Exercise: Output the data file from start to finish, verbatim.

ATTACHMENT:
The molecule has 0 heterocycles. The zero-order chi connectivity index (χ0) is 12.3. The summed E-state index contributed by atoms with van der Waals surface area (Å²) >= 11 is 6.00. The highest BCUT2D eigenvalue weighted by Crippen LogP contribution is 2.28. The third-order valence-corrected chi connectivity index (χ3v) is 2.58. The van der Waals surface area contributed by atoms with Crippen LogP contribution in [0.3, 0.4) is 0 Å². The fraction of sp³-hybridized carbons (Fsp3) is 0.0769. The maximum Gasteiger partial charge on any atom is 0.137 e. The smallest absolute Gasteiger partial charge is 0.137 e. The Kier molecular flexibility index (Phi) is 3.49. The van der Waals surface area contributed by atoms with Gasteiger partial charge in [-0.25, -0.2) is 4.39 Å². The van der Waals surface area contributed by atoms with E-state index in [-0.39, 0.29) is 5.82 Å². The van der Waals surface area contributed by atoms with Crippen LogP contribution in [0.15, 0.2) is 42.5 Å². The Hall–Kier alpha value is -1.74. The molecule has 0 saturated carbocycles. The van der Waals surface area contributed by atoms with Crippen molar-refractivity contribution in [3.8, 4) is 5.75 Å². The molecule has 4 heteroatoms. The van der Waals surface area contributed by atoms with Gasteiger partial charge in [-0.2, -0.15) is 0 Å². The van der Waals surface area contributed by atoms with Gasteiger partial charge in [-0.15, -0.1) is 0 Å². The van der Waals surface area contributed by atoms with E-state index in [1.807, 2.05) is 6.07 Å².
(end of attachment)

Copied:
The molecule has 0 heterocycles. The zero-order chi connectivity index (χ0) is 12.3. The summed E-state index contributed by atoms with van der Waals surface area (Å²) >= 11 is 6.00. The highest BCUT2D eigenvalue weighted by Crippen LogP contribution is 2.28. The third-order valence-corrected chi connectivity index (χ3v) is 2.58. The van der Waals surface area contributed by atoms with Crippen LogP contribution in [0.3, 0.4) is 0 Å². The fraction of sp³-hybridized carbons (Fsp3) is 0.0769. The maximum Gasteiger partial charge on any atom is 0.137 e. The smallest absolute Gasteiger partial charge is 0.137 e. The Kier molecular flexibility index (Phi) is 3.49. The van der Waals surface area contributed by atoms with Gasteiger partial charge in [-0.25, -0.2) is 4.39 Å². The van der Waals surface area contributed by atoms with E-state index in [-0.39, 0.29) is 5.82 Å². The van der Waals surface area contributed by atoms with Crippen LogP contribution in [0.15, 0.2) is 42.5 Å². The Hall–Kier alpha value is -1.74. The molecule has 0 saturated carbocycles. The van der Waals surface area contributed by atoms with Crippen molar-refractivity contribution in [3.8, 4) is 5.75 Å². The molecule has 4 heteroatoms. The van der Waals surface area contributed by atoms with Gasteiger partial charge in [-0.2, -0.15) is 0 Å². The van der Waals surface area contributed by atoms with Gasteiger partial charge in [-0.15, -0.1) is 0 Å². The van der Waals surface area contributed by atoms with E-state index in [1.807, 2.05) is 6.07 Å².